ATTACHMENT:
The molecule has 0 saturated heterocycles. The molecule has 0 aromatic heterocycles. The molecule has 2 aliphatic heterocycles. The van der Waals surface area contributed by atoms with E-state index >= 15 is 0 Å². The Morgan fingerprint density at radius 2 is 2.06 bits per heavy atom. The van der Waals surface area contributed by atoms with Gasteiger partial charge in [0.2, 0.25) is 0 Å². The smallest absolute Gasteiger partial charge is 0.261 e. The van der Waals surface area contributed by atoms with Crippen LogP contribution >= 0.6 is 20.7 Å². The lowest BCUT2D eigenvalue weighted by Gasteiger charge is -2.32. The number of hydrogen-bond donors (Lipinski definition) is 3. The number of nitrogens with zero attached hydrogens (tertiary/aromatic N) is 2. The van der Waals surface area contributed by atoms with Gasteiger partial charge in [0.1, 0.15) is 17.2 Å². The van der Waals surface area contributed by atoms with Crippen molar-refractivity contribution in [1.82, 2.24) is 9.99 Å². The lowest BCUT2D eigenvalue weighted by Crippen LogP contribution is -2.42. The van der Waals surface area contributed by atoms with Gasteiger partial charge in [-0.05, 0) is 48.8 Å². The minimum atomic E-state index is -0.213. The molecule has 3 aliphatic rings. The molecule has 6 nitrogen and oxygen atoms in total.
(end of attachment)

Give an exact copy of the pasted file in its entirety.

The molecule has 0 saturated heterocycles. The molecule has 0 aromatic heterocycles. The molecule has 2 aliphatic heterocycles. The van der Waals surface area contributed by atoms with E-state index >= 15 is 0 Å². The Morgan fingerprint density at radius 2 is 2.06 bits per heavy atom. The van der Waals surface area contributed by atoms with Gasteiger partial charge in [0.2, 0.25) is 0 Å². The smallest absolute Gasteiger partial charge is 0.261 e. The van der Waals surface area contributed by atoms with Crippen LogP contribution >= 0.6 is 20.7 Å². The lowest BCUT2D eigenvalue weighted by Gasteiger charge is -2.32. The number of hydrogen-bond donors (Lipinski definition) is 3. The number of nitrogens with zero attached hydrogens (tertiary/aromatic N) is 2. The van der Waals surface area contributed by atoms with Gasteiger partial charge in [0.1, 0.15) is 17.2 Å². The van der Waals surface area contributed by atoms with Crippen molar-refractivity contribution in [1.82, 2.24) is 9.99 Å². The lowest BCUT2D eigenvalue weighted by Crippen LogP contribution is -2.42. The van der Waals surface area contributed by atoms with Gasteiger partial charge in [-0.05, 0) is 48.8 Å². The minimum atomic E-state index is -0.213. The molecule has 3 aliphatic rings. The molecule has 6 nitrogen and oxygen atoms in total.